• “The one thing the policy should definitely state is that there is no automatic ban” for an applicant with a criminal conviction, said Amy L. Bess, a shareholder with law firm Vedder Price L.L.P. in New York.
  • Pamela Q. Devata, a partner with law firm Seyfarth Shaw L.L.P. in Chicago, said she recommends employers remove any questions about criminal history from their application forms altogether and move it to a later stage, such as after the job interview or upon a conditional offer of employment.
  • Michael A. Warner Jr., a partner with law firm Franczek Radelet P.C. in Chicago, said, “I would also document in your policies why certain convictions, certain types of criminal history” would disqualify a job applicant, he said.
  • “Try to make sure there’s a connection between a demonstrable job requirement, and any restrictions that (the employers) are putting in place with respect to criminal history,” said Marc A. Mandelman, senior counsel with law firm Proskauer Rose L.L.P. in New York.

View Full Article 

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Since the Equal Employment Opportunity Commission introduced their guidelines on employers’ use of criminal background checks back in April, I’ve taken a wait and see approach.  Sure, I’ve been concerned about the fact that the guidance wasn’t really clear in certain areas: Should employers remove the question that asks an applicant to provide information on past convictions? How exactly is a company supposed to conduct and individualized assessment? What does the EEOC mean when they say that there will be certain jobs that clearly won’t be able to hire those with particular offenses?

I wanted to believe them when they said that these guidelines are simply a continuation of the policies that were already in place.  Well, after seeing the following quote in the Human Resources Journal, I’m getting a little concerned that might not be the case.  See below.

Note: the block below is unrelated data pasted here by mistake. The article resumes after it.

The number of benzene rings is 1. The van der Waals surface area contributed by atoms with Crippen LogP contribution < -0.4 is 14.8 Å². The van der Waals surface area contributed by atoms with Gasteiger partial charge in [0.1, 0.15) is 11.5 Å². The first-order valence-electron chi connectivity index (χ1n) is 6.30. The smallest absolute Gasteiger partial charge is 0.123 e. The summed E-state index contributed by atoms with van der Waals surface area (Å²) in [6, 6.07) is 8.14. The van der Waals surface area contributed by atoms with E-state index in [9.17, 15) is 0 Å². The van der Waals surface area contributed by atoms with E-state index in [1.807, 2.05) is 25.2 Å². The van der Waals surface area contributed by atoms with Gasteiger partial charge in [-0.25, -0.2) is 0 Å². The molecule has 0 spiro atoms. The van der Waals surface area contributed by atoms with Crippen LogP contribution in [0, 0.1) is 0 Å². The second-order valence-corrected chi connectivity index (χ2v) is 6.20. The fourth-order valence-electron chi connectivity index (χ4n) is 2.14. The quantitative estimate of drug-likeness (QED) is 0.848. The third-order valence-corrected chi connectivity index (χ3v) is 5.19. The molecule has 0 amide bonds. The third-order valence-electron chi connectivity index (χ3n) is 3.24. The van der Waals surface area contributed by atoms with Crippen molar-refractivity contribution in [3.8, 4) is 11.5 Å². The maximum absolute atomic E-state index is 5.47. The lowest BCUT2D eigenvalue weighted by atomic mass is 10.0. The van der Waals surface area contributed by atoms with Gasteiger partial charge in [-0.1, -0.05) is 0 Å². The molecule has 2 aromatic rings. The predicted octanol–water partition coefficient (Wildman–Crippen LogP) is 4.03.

“If companies ask job applicants about their criminal histories they could face discrimination lawsuits. John Hendrickson, the regional attorney for the EEOC’s Chicago district said, ‘I would suggest to (businesses) that they think long and hard about why they think they need to do a criminal background check,’ insinuating that if they felt it was not required, they’d be safer not doing it.”

So, here are a few questions I’d like to know the answer to.

  • Does the EEOC has a list of positions they believe should be exempt from employee background checks?
    • If so, how is the EEOC an authority on determining a company’s vulnerabilities?
    • If they don’t have this list, aren’t they just setting up employers for failure?
  • Will the EEOC testify in court on behalf of an employer that decided not to conduct an employment background check when they get sued for hiring someone whose past criminal record could have suggested they might be a danger to persons or property?
    • Will they assume any liability caused to these businesses?
  • Will the EEOC make restitution to those harmed by these people?

I think the EEOC ought to look at the legislation Ohio State Senator Shirley Smith just passed last month.  Instead of punishing employers for conducting background checks, she’s initiated a program which allows those with convictions to apply for a certificate of employability.  And in the event a person with such a certificate engages in criminal activity in the workplace, it offers the employer insulation from law suits.  This approach comes much closer to aligning interests of employers and people with criminal records.


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According to Dollar General’s recent SEC filings, the company is likely to be sued by the Equal Employment Opportunity Commission (EEOC) for their employee criminal background check practices.

I wasn’t able to find much information on this, but the Nashville Business Journal reported that EEOC alleges that the company’s criminal background check policy has a “disparate impact” black job candidates and employees, a violation of the Civil Rights Act of 1964.

According to the article, the EEOC believes that Dollar General “excludes from employment individuals with certain criminal convictions for specified periods’”.

The company was notified about the allegations in September of last year, but efforts to resolve the matter through a conciliation process were unsuccessful.

It is impossible to tell from the limited information we have about the merits of this case or lack thereof.  We’ll continue to follow this and pass on details as they become available.